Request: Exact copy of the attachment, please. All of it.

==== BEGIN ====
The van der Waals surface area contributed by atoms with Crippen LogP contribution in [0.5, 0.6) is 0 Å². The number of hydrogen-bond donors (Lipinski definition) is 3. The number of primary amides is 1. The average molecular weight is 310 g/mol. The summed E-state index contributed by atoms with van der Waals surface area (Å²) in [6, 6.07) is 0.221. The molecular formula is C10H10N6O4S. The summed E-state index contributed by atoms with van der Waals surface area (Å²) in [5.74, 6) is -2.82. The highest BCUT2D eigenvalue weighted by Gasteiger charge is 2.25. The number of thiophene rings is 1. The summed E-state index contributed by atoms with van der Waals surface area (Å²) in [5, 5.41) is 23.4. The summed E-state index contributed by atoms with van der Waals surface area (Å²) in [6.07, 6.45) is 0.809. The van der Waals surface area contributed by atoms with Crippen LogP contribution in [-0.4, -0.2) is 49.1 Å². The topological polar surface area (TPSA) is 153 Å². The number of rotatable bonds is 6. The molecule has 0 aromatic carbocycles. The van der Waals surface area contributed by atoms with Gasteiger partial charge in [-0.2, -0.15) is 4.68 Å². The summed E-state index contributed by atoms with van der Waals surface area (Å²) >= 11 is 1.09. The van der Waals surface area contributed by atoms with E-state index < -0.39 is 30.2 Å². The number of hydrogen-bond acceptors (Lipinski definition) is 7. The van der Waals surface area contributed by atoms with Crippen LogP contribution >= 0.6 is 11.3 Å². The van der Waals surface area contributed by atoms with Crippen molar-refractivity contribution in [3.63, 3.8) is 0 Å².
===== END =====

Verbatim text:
The van der Waals surface area contributed by atoms with Crippen LogP contribution in [0.5, 0.6) is 0 Å². The number of hydrogen-bond donors (Lipinski definition) is 3. The number of primary amides is 1. The average molecular weight is 310 g/mol. The summed E-state index contributed by atoms with van der Waals surface area (Å²) in [6, 6.07) is 0.221. The molecular formula is C10H10N6O4S. The summed E-state index contributed by atoms with van der Waals surface area (Å²) in [5.74, 6) is -2.82. The highest BCUT2D eigenvalue weighted by Gasteiger charge is 2.25. The number of thiophene rings is 1. The summed E-state index contributed by atoms with van der Waals surface area (Å²) in [5, 5.41) is 23.4. The summed E-state index contributed by atoms with van der Waals surface area (Å²) in [6.07, 6.45) is 0.809. The van der Waals surface area contributed by atoms with Crippen LogP contribution in [-0.4, -0.2) is 49.1 Å². The topological polar surface area (TPSA) is 153 Å². The number of rotatable bonds is 6. The molecule has 0 aromatic carbocycles. The van der Waals surface area contributed by atoms with Gasteiger partial charge in [-0.2, -0.15) is 4.68 Å². The summed E-state index contributed by atoms with van der Waals surface area (Å²) >= 11 is 1.09. The van der Waals surface area contributed by atoms with E-state index < -0.39 is 30.2 Å². The number of hydrogen-bond acceptors (Lipinski definition) is 7. The van der Waals surface area contributed by atoms with Crippen LogP contribution >= 0.6 is 11.3 Å². The van der Waals surface area contributed by atoms with Crippen molar-refractivity contribution in [3.63, 3.8) is 0 Å².